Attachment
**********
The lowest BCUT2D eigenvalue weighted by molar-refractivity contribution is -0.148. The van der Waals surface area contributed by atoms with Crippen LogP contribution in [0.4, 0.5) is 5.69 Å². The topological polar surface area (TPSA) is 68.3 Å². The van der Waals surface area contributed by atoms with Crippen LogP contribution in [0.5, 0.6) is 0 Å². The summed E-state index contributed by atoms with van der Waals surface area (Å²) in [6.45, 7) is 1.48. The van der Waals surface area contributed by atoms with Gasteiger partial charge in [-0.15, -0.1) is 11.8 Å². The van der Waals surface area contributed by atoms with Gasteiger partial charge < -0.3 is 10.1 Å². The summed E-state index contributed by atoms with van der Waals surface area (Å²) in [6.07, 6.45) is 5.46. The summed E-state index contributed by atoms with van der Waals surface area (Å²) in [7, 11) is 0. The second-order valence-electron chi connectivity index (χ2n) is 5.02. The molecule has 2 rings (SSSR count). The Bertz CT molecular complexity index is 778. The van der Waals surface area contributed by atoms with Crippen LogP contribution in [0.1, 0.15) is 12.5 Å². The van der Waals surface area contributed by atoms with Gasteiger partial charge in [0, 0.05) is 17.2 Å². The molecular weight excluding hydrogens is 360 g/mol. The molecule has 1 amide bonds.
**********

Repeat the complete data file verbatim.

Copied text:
The lowest BCUT2D eigenvalue weighted by molar-refractivity contribution is -0.148. The van der Waals surface area contributed by atoms with Crippen LogP contribution in [0.4, 0.5) is 5.69 Å². The topological polar surface area (TPSA) is 68.3 Å². The van der Waals surface area contributed by atoms with Crippen LogP contribution in [0.5, 0.6) is 0 Å². The summed E-state index contributed by atoms with van der Waals surface area (Å²) in [6.45, 7) is 1.48. The van der Waals surface area contributed by atoms with Gasteiger partial charge in [-0.15, -0.1) is 11.8 Å². The van der Waals surface area contributed by atoms with Gasteiger partial charge < -0.3 is 10.1 Å². The summed E-state index contributed by atoms with van der Waals surface area (Å²) in [6.07, 6.45) is 5.46. The summed E-state index contributed by atoms with van der Waals surface area (Å²) in [7, 11) is 0. The second-order valence-electron chi connectivity index (χ2n) is 5.02. The molecule has 2 rings (SSSR count). The Bertz CT molecular complexity index is 778. The van der Waals surface area contributed by atoms with Crippen LogP contribution in [0.1, 0.15) is 12.5 Å². The van der Waals surface area contributed by atoms with Gasteiger partial charge in [0, 0.05) is 17.2 Å². The molecular weight excluding hydrogens is 360 g/mol. The molecule has 1 amide bonds.